The fathers came to political age at the height of electoral clientelism. During the 1990’s they voted PASOK, without any of the ideals or illusions of the grandfathers. Nor did they engage in any historic struggles. They voted the candidates and parties who provided access to credit and low-interest loans and offered lucrative concessions or promotions within a highly-politicized public administration. The fathers rarely addressed larger ideological issues. They saw the capitalist versus socialist debates as an anachronism of the past. They studied English and Anglicized their speech and writing. They no longer paid attention to the negative consequences of Greece’s affiliation with NATO and the EU. The big issues were Greece’s sponsorship of the Olympics and how to cash in on the spending spree and cost overruns. PASOK leaders set the example by taking their cut off the top of every building contract, cooking the books, evading taxes and consulting with Goldman Sachs on how to accumulate debts and convert deficits into surpluses. When the economic crisis hit, the fathers were caught unprepared. At first, they rationalized it, hoping the crisis was temporary, that new loans would flow in to the rescue, that they would not be affected, especially those in the public sector. As the Catastrophe ensued, the fathers abandoned their apathy and indifference. Political decisions now affected their salaries, their wages, their social benefits and their ability to pay their mortgages and credit card debt. Cynical conformity was replaced at first by uncertainty and anxiety. As the PASOK regime lowered the boom and signed off on the massive layoffs of public sector workers and salary reductions, the fathers first protested to their leaders to no avail and then punished them via the ballot box. Most turned to the Left, joining Syriza, in hopes of regaining the past as much as constructing a new socialist future.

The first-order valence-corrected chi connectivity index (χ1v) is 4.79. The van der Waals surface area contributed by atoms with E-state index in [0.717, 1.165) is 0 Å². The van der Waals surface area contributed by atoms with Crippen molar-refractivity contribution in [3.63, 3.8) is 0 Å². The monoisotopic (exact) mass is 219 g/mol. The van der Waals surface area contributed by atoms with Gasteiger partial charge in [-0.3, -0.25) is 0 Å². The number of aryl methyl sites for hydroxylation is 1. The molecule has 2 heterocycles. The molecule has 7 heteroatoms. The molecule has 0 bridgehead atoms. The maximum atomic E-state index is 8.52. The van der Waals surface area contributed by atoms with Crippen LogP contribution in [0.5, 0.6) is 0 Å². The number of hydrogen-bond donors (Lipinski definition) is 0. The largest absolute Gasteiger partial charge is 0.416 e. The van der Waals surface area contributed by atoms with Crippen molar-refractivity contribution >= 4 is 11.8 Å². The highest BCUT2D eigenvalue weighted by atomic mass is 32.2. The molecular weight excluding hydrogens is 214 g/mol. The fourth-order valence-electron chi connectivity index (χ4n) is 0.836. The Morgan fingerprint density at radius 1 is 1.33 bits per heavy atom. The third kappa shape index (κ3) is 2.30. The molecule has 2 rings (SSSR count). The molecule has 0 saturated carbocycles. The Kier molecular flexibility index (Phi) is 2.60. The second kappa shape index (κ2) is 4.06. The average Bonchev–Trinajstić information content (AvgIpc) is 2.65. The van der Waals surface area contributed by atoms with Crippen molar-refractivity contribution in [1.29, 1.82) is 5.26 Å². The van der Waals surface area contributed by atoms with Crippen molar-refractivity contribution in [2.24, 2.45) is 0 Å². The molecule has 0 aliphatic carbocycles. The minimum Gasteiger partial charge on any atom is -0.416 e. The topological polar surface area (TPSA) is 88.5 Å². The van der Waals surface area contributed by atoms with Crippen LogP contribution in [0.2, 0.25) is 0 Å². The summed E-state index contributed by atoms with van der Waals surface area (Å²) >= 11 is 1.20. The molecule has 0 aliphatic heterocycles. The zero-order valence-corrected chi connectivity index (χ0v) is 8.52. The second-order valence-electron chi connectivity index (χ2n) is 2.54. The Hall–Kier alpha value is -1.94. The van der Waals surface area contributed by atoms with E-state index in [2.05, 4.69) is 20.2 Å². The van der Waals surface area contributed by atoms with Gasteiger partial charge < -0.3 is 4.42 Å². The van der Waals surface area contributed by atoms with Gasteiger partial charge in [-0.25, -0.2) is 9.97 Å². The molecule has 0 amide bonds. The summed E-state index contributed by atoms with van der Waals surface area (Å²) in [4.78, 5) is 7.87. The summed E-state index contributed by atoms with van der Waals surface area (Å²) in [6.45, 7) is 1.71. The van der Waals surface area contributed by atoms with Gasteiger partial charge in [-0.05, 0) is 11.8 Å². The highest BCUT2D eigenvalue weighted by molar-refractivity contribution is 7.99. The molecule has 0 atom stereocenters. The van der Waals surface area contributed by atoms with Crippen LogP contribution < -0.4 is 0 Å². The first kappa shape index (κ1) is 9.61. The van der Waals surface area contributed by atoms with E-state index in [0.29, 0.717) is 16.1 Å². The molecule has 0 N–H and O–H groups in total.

The fathers once spent endless hours on the Internet, reading consumer ads to a background of pop music with English lyrics while planning weekend excursions. They watched televised football games on Sundays for discussion at Monday lunch with workmates or colleagues. It was not a luxurious life, but it was a comfortable routine. Leisure time, spent with friends or family, with workmates and neighbors, was an enjoyable break from the stress of everyday work, a drive to the shore or to a pleasant outdoor country inn for a weekend dinner. With the Catastrophe, leisure time is now enforced and plentiful: There are no stressful jobs; there are no jobs and no cash. Coins jingle deep in the pocket, perhaps enough to buy a liter or two of petrol to knock on closed doors that do not answer or have nailed bankruptcy notices. So whom do you see and where do you go? There is another political meeting where one can wave at friends, envious of those who still hold a job or those who pass out flyers for a meal. There are protest marches and the warmth and solidarity of the moment. There are the explosions of jeers at the well-dressed kleptocrats, holed up in the Congress or creeping out the backdoor after signing another death warrant called an Order of Austerity, condemning another dozen to suicide for the coming week. Leisure time now is not pleasure, it is worry. Who will pay the grandparents’ medical bills, the insulin injections, the son’s school fees, the car payments? The mortgage payments are no longer an issue, because the apartment has been repossessed. The father is free from that obligation, which is why he sleeps with his wife in a spare room at the grandparents’. Those evenings of lovemaking are now sleepless nights of deepening anxiety. Restless sleep evokes nightmares of paranoid or real pursuit through dark labyrinths, running everywhere without direction or familiarity with the streets, the buildings or the people. The purpose in life is gone, along with the memories of happy excursions and future plans. Now the overriding reality is finding a job. That dominates everything. The father faces the end of his unemployment payments. Will he and his family join a soup line? Will it be Syriza’s or the Golden Dawn’s? Whichever party offers a piece of chicken leg in the soup?